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ISBN: 978-1-62557-023-9
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Savage Flower

Publication Date: July 2021


In Savage Flower, winner of the 2019 St. Lawrence Book Award, Anna B. Sutton explores female oppression and agency in the Bible Belt South. The intertwined landscapes of Tennessee and North Carolina are the backdrop for Sutton’s beautiful, warring marriage of religion, family, the body, sex and reproductive rights, and the inevitable cycle of destruction and rebirth. In the tradition of the confessional poem, Sutton looks to her past in search of redemption, while always keeping an eye on the larger meaning. Timely, affecting, and fearless, there are no easy answers in Sutton’s imperfect world. As she says in the poem Center Hill, “Even the most beautiful things are full / of our blood.”

Anna B. Sutton reads for the Black Lawrence Press Virtual Reading Series



“Even the most beautiful things are full / of our blood,” writes Anna B. Sutton, embodying the hematic anima of her first collection. In Savage Flower, women don’t just choose what they want; they demand that their choices—from an abortion in Antioch, Tennessee to a cessation of antidepressants in order to get pregnant—are conspicuous to all people, not just whispered about among other cisgender women. The book defies the desire-effacing models of womanhood presented by the Catholic Church during the author’s adolescence and instead, like the best of the Greek myths or good rock’n’roll, plays “the possibility // of tragedy against the possibility / of sex.” It would be too easy to say that this book is feminist. It is, of course, and freshly done as it pulls imagery from the U.S. south, but it’s more complicated than ideology, more human (and corporeal) than rhetoric. “The body,” Sutton writes, “is a lie, a tool, a crude measurement / of survival. It sheds what is useless / and in the end, everything is.”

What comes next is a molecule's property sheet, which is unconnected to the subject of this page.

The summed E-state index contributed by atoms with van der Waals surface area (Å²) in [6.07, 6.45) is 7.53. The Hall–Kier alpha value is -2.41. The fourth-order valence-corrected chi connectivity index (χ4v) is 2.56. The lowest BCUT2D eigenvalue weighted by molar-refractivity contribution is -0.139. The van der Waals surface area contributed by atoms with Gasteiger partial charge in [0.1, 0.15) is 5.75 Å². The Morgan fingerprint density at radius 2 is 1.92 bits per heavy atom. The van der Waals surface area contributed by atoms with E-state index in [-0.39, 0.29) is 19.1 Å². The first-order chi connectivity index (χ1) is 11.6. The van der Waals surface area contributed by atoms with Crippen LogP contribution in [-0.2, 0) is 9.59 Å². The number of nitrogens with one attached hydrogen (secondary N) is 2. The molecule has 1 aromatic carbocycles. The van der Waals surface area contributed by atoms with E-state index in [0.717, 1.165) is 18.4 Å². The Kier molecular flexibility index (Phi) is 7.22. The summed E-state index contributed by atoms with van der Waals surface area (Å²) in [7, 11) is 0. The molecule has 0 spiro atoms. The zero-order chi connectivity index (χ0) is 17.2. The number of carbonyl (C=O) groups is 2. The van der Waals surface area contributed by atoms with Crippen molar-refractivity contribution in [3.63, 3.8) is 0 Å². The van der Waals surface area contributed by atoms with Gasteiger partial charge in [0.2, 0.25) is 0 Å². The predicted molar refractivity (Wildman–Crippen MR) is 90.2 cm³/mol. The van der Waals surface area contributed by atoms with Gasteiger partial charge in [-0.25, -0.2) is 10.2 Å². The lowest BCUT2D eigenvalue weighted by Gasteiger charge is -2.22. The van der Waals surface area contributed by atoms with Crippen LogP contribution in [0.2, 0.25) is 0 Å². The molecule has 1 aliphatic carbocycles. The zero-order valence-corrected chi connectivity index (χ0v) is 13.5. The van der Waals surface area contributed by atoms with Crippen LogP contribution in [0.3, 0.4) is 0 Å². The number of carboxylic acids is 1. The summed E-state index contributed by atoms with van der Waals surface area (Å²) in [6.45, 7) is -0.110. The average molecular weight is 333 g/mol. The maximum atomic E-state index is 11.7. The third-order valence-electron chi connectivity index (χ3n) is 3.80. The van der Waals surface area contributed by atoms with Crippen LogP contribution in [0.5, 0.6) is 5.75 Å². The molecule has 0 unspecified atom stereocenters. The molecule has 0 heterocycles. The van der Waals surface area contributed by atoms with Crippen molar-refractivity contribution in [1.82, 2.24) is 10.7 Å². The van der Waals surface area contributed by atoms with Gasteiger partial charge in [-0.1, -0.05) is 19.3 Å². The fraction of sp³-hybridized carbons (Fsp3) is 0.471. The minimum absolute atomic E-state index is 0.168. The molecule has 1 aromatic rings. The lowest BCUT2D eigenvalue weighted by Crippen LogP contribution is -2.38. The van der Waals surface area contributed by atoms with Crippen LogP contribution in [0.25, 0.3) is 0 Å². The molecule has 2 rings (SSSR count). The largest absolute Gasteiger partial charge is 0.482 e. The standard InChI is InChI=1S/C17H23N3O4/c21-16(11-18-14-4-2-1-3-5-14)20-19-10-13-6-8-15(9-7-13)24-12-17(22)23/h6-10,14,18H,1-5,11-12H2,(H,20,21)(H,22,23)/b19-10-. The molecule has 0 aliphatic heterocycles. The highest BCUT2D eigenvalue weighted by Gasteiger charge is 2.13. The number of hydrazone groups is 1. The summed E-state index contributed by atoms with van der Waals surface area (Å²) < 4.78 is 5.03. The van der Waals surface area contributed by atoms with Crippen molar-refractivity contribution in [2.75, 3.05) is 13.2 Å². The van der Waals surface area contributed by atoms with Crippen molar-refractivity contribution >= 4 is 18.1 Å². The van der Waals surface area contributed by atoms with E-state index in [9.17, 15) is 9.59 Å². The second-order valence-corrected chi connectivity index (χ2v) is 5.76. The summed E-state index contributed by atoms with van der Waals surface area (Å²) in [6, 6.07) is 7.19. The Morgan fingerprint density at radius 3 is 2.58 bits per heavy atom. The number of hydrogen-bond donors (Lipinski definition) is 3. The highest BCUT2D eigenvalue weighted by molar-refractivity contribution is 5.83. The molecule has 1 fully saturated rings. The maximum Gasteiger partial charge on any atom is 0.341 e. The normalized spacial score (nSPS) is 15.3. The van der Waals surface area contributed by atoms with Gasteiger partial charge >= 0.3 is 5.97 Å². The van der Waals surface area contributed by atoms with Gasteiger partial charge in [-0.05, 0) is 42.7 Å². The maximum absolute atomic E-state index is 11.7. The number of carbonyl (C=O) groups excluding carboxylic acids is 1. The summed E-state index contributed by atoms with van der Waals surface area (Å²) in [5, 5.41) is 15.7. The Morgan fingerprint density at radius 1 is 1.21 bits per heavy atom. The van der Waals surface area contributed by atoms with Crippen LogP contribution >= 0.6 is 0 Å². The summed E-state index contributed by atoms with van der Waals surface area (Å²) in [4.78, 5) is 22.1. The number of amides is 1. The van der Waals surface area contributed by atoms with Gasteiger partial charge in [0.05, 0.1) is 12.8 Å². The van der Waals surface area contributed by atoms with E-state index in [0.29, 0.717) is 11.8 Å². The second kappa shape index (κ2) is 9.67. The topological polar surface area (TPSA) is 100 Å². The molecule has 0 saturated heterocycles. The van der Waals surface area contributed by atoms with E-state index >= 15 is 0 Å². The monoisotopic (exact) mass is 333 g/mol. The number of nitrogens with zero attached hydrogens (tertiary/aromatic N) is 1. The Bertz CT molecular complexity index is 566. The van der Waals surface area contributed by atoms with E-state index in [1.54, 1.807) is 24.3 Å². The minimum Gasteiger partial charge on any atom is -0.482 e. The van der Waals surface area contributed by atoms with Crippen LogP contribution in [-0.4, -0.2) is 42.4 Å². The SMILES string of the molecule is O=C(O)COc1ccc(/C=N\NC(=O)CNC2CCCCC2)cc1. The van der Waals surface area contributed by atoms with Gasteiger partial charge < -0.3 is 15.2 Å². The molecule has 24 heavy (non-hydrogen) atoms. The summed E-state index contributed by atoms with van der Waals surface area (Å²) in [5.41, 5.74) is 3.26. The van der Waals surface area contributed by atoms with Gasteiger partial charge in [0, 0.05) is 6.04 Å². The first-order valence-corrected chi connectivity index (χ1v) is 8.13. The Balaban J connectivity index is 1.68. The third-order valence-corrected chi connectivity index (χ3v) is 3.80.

—Emilia Phillips

Make no mistake: the poems in Savage Flower will break you open with their beauty, with their unflinching ability to turn and keep the gaze on the moments of life so painful we try not to look at them: death and abandonment, injury and loss. Through Sutton’s work, we see the world as a continual process of loss and gain, of departure and return, in which “like prayer, waves fall back against the earth.” But these poems break you in a way that heals you, that continuously reminds you that despite its deaths and losses, this world still “[a] thing of beauty that / blossoms even as it withers.”
—Emma Bolden

The first poem in Anna Sutton’s Savage Flower ends, “The sun was once something called a protostar—an embryo born under the weight of a dust cloud’s own collapse. Billions of years later, the barn cat is picking fur from between her toes, and somewhere in the tall grass, a rabbit is missing.”  As the book’s title and these opening lines suggest, this powerful debut collection bears witness to both beauty and violence in the world. Distilled and unaffected and ambitious in scale, the poems express how the body wants—wants to live, wants to love—though every encounter carries in it the possibility of pain. 
—Blas Falconer

About the Author

© Jasper & Fern

Anna B Sutton

Anna B. Sutton's work has appeared in Indiana Review, Third Coast, Copper Nickel, Booth, Los Angeles Review, and other journals. She received her MFA from University of North Carolina Wilmington and a James Merrill fellowship from Vermont Studio Center. She is a co-founder of the Porch Writers' Collective and has worked for numerous literary organizations, including Humanities Tennessee, Lookout Books, Blair Publisher, Gigantic Sequins, One Pause Poetry, Dialogist, and Ecotone. She currently works at UNC School of the Arts and is pursuing her MEd in Clinical Mental Health Counseling at North Carolina State University.

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